“She knew where she was – she knew who I was,” Murdaugh told McGowan. “I mean, she obviously was not functioning at full capacity but … she knew those things.”
Not only that, Murdaugh said Satterfield knew what happened to her. In the interview with McGowan, Murdaugh claimed Satterfield told him the family dogs were to blame for her fall.
“She indicated that the dogs had caused her to fall,” Murdaugh said.
Specifically, Murdaugh blamed Bourbon – a chocolate lab who was a year-and–a-half old at the time of the incident. Bourbon had just returned from obedience school, Murdaugh told McGowan.
“She’s so hyper, she would stir … (get) all the dogs stirred up, ” Murdaugh said of Bourbon. “They compete, for, to be petted – to get attention. What I’m assuming happened is when Gloria pulled up, the dogs are rushing her … for affection. And, you know, Bourbon had only been back for a day or so, you know … the way they all do when Bourbon’s here is different than they do when it’s just them.”
Is that what really happened, though? The only potential witnesses to what transpired are both deceased (at Murdaugh’s hand, no less). Also, Satterfield reportedly told another Murdaugh caretaker – Barbara Ann Mixson – that she was feeling unwell the morning of her collapse.
In addition to pinning the blame for the accident on the family’s dogs, Murdaugh was careful to point out Satterfield came to Moselle that morning to receive payment for services previously rendered to his mother, Libby Murdaugh – not to work.
“Gloria was coming to be paid,” Murdaugh told McGowan. “My mom inadvertently left town without paying Gloria for work and (she) had asked Maggie to pay her on her behalf – and so Gloria was coming here to get paid.”
Here is the full March 2018 interview between Murdaugh and McGowan …
(Click to view)
Murdaugh’s claim that Bourbon and the other dogs tripped Satterfield was central to pulling off a massive alleged insurance scam. So was his claim that Satterfield had come to Moselle to receive payment – not to work.
At Satterfield’s funeral, Alex Murdaugh reportedly told her sons he would take care of them – and instructed them to sue him so they could recover insurance money in the amount of $100,000 apiece. Murdaugh specifically promised to connect them with an attorney – Cory Fleming of Beaufort, S.C. – who would represent them.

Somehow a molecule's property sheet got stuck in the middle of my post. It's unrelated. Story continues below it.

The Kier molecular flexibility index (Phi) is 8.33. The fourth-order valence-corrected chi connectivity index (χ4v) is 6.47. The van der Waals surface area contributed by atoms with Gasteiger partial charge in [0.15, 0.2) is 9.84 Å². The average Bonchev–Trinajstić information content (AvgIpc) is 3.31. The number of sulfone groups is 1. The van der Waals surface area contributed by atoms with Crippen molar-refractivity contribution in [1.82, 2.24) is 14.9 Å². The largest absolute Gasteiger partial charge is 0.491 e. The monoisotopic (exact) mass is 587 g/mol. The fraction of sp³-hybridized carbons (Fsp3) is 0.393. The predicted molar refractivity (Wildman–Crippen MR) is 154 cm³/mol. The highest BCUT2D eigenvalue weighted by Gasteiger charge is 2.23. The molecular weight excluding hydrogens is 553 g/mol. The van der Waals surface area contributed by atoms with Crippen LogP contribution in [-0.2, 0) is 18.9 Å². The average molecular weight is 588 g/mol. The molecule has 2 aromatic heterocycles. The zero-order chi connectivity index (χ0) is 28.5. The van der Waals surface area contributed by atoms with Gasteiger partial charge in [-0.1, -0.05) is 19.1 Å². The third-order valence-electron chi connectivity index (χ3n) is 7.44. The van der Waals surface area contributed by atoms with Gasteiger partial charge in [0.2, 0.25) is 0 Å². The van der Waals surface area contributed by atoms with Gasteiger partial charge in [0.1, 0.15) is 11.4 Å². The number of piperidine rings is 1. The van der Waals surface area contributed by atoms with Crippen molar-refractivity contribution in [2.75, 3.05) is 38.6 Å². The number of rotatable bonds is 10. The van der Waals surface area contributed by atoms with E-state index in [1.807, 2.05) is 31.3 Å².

What happened next is detailed in a sprawling, 44-page indictment from the S.C. state grand jury released on March 10, 2022. According to that document (.pdf), Murdaugh and Fleming engaged in an elaborate conspiracy between January 2019 and November 2020 to deprive Satterfield’s family of a multi-million dollar settlement.
Murdaugh is facing twelve (12) criminal counts related to the alleged scheme including breach of trust, money laundering, computer crimes and obtaining property by false pretenses. Fleming is facing eighteen (18) similar criminal counts related to the scheme.
Both Murdaugh and Fleming are also facing a separate criminal conspiracy charge.
“Instead of compensating Gloria’s sons for her death, Murdaugh converted all of the money to his own personal use, for expenses including but not limited to utility payments, loan payments, a six-figure credit card payment, cash, and checks written to himself and associates, including six-figure checks written to his father and a law partner,” the indictments alleged.
Murdaugh has reportedly admitted to his attorneys that he knew the dogs had nothing to do with Satterfield’s death.
On May 31, 2022 – six weeks prior to his indictment on murder charges – Murdaugh confessed judgment (.pdf) in the amount of $4.3 million in connection with a civil case brought by Satterfield family attorney Eric Bland.
As of this writing, no date has been set for the Satterfield financial trial. However, deputy attorney general Creighton Waters – the lead prosecutor for the statewide grand jury – has reportedly told multiple parties the Satterfield charges are next up in the vast Murdaugh criminal queue.
Whenever it is scheduled, the Satterfield trial will take place at the Richland County courthouse in downtown Columbia, S.C. Like the double homicide trial, it will be presided over by S.C. circuit court judge Clifton Newman.
Stay tuned to this news outlet for the latest on the still-unfolding Murdaugh saga …
Research director Jenn Wood contributed to this report.
THE INDICTMENTS …
(Via: S.C. State Grand Jury)
ABOUT THE AUTHOR …
Will Folks is the founding editor of the news outlet you are currently reading. Prior to founding FITSNews, he served as press secretary to the governor of South Carolina. He lives in the Midlands region of the state with his wife and seven children.